Resounding Sound

5d4-5133-copy-2_origI didn’t know much about Texture Contemporary Ballet’s Resounding Sound before arriving at the New Hazlett Theater. I was a fill in for another writer that had fallen ill, so I only really knew the time and the place. I walked into the theater to take my seat and I was automatically intrigued. The stage was level with the ground the seats were cascaded like bleachers, knowing that was here to see a contemporary ballet performance I was thrilled, I would be able to see everything!

The show starts and the band (for lack of better words, it was simply a vocal artist accompanied by guitar) is highlighted above the stage and begins to sing, and the dancers come out and I’m instantaneously thrilled. When I was a performer myself, we had this joke that we always wanted to give our best performance especially in ensemble numbers, to truly let our personality shine through because a critic that came to review a show we had previously performed said that they were “blown away by the 3rd ensemble member from the right”. Fast forward 11 years later and I found my very own 3rd ensemble member from the right, a dance student from Point Park University named DaMond Garner. I can’t explain how or why he was so captivating, but he demanded my attention from the first second that he stepped onto the stage and I was happy to give it to him. Upon exit my girlfriend said the same thing to me, she was mesmerized. (Thank you for such a great show, DaMond)

The show itself was a unique experience for me. The band, Sacramento-based musicians, Justin Edward Keim and Vincent Randazzo, were singing songs that I was unfamiliar with but loved, very reminiscent of a John Mayer singing his own version of Maroon 5’s Songs About Jane. The dancers turned these songs into love stories that revolved around the theme “A Twist of Fate”. The performance was short, only lasting about 45 minutes with no breaks or intermissions, but they took us on such a beautiful journey in that little bit of time.

The choreography was elegant and beautiful. At times I thought the dancers were out of sync and then they came back together instantly, which honestly is genius when you consider that they were telling stories about love. Perfectly imperfect is what I would call the work that Artistic Director and Dancer Alan Obuzor prepared for Resounding Sound. If you are familiar with the work of Mia Michaels, I would highly recommend you attend anything that he has to offer to the stage in the future. Along with Assistant Artistic Director Kelsey Bartman, he delivered an extremely original and passionate performance.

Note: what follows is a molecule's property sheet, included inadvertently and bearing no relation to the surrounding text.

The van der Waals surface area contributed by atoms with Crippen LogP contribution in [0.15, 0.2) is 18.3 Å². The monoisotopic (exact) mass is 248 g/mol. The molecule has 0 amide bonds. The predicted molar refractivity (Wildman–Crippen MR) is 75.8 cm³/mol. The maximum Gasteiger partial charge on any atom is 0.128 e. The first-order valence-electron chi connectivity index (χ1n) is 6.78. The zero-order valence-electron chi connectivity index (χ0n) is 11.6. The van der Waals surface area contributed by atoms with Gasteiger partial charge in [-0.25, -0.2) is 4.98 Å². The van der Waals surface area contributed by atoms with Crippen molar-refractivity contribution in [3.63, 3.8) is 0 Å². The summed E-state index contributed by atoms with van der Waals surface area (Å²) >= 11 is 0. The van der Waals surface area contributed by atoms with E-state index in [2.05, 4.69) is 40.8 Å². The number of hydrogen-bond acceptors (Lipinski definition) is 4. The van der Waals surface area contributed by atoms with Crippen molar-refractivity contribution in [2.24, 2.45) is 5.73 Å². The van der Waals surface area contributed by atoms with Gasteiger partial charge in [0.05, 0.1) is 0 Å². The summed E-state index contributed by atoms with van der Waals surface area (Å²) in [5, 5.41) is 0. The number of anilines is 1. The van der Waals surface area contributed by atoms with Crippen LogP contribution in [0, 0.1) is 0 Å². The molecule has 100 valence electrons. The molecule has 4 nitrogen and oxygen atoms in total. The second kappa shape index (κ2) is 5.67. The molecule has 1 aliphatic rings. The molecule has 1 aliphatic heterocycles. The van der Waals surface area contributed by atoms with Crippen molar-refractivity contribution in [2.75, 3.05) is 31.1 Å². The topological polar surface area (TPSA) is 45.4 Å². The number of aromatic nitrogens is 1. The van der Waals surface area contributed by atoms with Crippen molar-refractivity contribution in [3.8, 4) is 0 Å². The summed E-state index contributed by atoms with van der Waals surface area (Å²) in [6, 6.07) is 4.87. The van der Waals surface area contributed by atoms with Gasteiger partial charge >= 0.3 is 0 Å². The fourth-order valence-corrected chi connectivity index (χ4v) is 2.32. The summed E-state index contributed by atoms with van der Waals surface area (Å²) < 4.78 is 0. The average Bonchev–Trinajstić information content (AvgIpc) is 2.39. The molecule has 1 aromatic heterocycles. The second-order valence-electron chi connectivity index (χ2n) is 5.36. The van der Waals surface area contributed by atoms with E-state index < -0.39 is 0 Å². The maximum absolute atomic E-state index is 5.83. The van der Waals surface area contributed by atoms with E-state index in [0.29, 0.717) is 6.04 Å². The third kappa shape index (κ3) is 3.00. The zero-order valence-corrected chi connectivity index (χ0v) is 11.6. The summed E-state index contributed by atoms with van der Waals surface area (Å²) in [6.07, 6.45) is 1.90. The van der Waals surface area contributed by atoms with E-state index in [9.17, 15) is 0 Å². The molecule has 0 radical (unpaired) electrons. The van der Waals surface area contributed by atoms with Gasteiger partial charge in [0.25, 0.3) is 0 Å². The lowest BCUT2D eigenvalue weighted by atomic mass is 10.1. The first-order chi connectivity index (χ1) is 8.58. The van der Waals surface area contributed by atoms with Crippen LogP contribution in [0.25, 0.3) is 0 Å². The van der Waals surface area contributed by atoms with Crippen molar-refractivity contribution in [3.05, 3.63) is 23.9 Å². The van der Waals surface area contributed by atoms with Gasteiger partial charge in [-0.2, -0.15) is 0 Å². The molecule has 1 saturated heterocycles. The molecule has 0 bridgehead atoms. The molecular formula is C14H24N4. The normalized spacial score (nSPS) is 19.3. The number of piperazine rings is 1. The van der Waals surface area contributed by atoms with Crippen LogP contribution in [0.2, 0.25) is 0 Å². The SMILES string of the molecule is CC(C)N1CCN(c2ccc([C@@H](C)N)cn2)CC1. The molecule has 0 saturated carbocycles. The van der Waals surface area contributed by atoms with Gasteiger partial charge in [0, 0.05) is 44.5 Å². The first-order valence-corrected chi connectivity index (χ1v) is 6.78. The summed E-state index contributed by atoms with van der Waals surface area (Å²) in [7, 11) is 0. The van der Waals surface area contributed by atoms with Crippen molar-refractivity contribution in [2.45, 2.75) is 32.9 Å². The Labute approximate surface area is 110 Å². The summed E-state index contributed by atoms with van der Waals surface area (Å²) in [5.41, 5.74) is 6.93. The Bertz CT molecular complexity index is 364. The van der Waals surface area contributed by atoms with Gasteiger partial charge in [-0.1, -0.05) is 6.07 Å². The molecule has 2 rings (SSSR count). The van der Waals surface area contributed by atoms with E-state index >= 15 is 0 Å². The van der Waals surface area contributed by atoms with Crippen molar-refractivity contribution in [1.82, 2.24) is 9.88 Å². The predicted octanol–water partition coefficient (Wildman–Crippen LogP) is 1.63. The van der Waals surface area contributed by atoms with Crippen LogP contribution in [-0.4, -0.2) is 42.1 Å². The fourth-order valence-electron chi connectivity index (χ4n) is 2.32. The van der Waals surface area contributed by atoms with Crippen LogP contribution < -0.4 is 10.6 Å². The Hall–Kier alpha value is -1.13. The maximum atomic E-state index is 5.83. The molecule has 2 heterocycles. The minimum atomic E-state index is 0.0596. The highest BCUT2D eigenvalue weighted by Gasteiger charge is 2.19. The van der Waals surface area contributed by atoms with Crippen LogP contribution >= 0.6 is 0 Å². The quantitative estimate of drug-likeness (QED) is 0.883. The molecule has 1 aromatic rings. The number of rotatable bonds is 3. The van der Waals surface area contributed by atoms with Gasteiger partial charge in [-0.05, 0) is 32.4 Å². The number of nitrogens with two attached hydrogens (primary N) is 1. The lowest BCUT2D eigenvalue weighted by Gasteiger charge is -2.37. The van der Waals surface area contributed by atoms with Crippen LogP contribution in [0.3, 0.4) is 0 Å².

Overall, I truly feel like they can separate the band from the dancing each can stand on their own as a great show.  This was an absolutely beautiful performance from Texture Contemporary Ballet, which is in their 7th season, and now that I’m aware of what they do and how well they do it I am looking forward to what they have to deliver to us next. They will return to the New Hazlett Theater September 29 – October 1 2017 for Boundless. Can’t wait to see you all there.

For more information on Texture Contemporary Ballet, check out their website here. 

Much to Be Expected from Throughline This Season

static1.squarespace.com3Throughline Theatre returns this season at Grey Box Theater, as we eagerly await this year’s intriguing theme of Can You Trust the Government?  Pittsburgh in the Round has this season’s preview of what to be expected.

static1.squarespace.comdThe season will open June 10th with the premiere of Judgement at Nuremburg written by Abby Mann and Directed by Liam Macik. Set in 1947 this piece will take audiences back to post WW2 Germany, where four judges who served during the Nazi regime will face charges of crimes against humanity.  This production will run from June 10th to June 18th, followed by the classic Julius Caesar written by none other than William Shakespeare and directed by Joey Yow. Audiences expecting to see Throughline’s take on this oldie but goodie can do so from July 22nd-30th.

static1.squarespace.com1Througline’s third production this summer will be The Censor, written by David L. Williams and directed by Sarah McPartland. This piece will follow Charlotte Coates, a government censor, as she befriends a transgender censored artist and helps him make plans to escape the oppressive territory and expose the corrupt regime. The Censor is the winner of Throughline’s New Play Competition and will run from September 16th-24th.

fafrwThroughline will close out this year’s season with Yankee Tavern, written by Steven Dietz and directed by Vance Weatherly. This piece, a dramatic thriller, will focus on a 9/11 conspiracy theory told by a patron at the bar, Yankee tavern. Those looking to indulge in this edge-of-your-seat play can do so from October 28th -November 5th.

ragrgAll productions will run at grey box theater in Lawrenceville for two weekends, the premiere being Friday at 8 PM, followed by a 2 PM (pay what you can) performance proceeded by a 8 PM show on Saturday, in the first week. The second weekend will consist of a Thursday night and Friday night performance, both showing at 8 PM. With the exclusion of the Saturday matinee, all performances are $20 for general admission and $15 for seniors or those with valid student ID.

For tickets and more information about Throughline Theatre Company, check out their website here.

Check out the rest of our 2016 Summer Preview here! Follow along with our summer adventures with the hashtag #SummerwithPITR on Facebook, Twitter, and Instagram!